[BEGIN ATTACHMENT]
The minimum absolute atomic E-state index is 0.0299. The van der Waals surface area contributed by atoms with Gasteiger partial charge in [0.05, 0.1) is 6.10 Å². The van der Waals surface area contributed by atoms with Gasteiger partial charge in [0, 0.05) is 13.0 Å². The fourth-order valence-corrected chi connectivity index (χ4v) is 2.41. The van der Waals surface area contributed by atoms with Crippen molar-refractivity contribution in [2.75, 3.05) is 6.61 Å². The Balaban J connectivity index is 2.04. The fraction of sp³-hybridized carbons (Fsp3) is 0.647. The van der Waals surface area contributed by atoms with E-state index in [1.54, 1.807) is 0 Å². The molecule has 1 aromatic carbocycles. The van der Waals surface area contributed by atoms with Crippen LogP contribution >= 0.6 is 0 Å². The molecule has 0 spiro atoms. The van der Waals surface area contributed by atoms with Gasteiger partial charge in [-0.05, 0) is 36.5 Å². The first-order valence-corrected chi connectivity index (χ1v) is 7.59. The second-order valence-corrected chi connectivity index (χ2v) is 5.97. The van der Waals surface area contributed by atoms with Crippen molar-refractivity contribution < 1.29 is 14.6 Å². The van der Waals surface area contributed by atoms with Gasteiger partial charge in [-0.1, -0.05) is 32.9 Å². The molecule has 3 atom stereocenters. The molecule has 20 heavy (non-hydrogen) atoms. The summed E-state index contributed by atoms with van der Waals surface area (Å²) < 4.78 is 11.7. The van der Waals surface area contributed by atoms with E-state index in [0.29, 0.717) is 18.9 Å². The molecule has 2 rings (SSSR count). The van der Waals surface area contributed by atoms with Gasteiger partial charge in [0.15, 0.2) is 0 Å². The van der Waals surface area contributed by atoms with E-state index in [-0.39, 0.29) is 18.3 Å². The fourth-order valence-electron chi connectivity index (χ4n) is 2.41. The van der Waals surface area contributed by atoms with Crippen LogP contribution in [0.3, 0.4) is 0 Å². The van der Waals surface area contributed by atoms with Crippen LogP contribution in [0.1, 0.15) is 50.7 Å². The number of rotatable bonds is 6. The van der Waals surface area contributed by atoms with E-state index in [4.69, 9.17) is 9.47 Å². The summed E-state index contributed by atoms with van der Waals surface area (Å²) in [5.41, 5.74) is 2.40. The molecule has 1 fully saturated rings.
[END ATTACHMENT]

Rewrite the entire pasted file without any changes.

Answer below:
The minimum absolute atomic E-state index is 0.0299. The van der Waals surface area contributed by atoms with Gasteiger partial charge in [0.05, 0.1) is 6.10 Å². The van der Waals surface area contributed by atoms with Gasteiger partial charge in [0, 0.05) is 13.0 Å². The fourth-order valence-corrected chi connectivity index (χ4v) is 2.41. The van der Waals surface area contributed by atoms with Crippen molar-refractivity contribution in [2.75, 3.05) is 6.61 Å². The Balaban J connectivity index is 2.04. The fraction of sp³-hybridized carbons (Fsp3) is 0.647. The van der Waals surface area contributed by atoms with E-state index in [1.54, 1.807) is 0 Å². The molecule has 1 aromatic carbocycles. The van der Waals surface area contributed by atoms with Crippen LogP contribution >= 0.6 is 0 Å². The molecule has 0 spiro atoms. The van der Waals surface area contributed by atoms with Gasteiger partial charge in [-0.05, 0) is 36.5 Å². The first-order valence-corrected chi connectivity index (χ1v) is 7.59. The second-order valence-corrected chi connectivity index (χ2v) is 5.97. The van der Waals surface area contributed by atoms with Crippen molar-refractivity contribution < 1.29 is 14.6 Å². The van der Waals surface area contributed by atoms with Gasteiger partial charge in [-0.1, -0.05) is 32.9 Å². The molecule has 3 atom stereocenters. The molecule has 20 heavy (non-hydrogen) atoms. The summed E-state index contributed by atoms with van der Waals surface area (Å²) < 4.78 is 11.7. The van der Waals surface area contributed by atoms with E-state index in [0.29, 0.717) is 18.9 Å². The molecule has 2 rings (SSSR count). The van der Waals surface area contributed by atoms with Gasteiger partial charge in [0.15, 0.2) is 0 Å². The van der Waals surface area contributed by atoms with E-state index in [-0.39, 0.29) is 18.3 Å². The fourth-order valence-electron chi connectivity index (χ4n) is 2.41. The van der Waals surface area contributed by atoms with Crippen LogP contribution in [0.3, 0.4) is 0 Å². The van der Waals surface area contributed by atoms with Crippen LogP contribution in [0.1, 0.15) is 50.7 Å². The number of rotatable bonds is 6. The van der Waals surface area contributed by atoms with E-state index in [4.69, 9.17) is 9.47 Å². The summed E-state index contributed by atoms with van der Waals surface area (Å²) in [5.41, 5.74) is 2.40. The molecule has 1 fully saturated rings.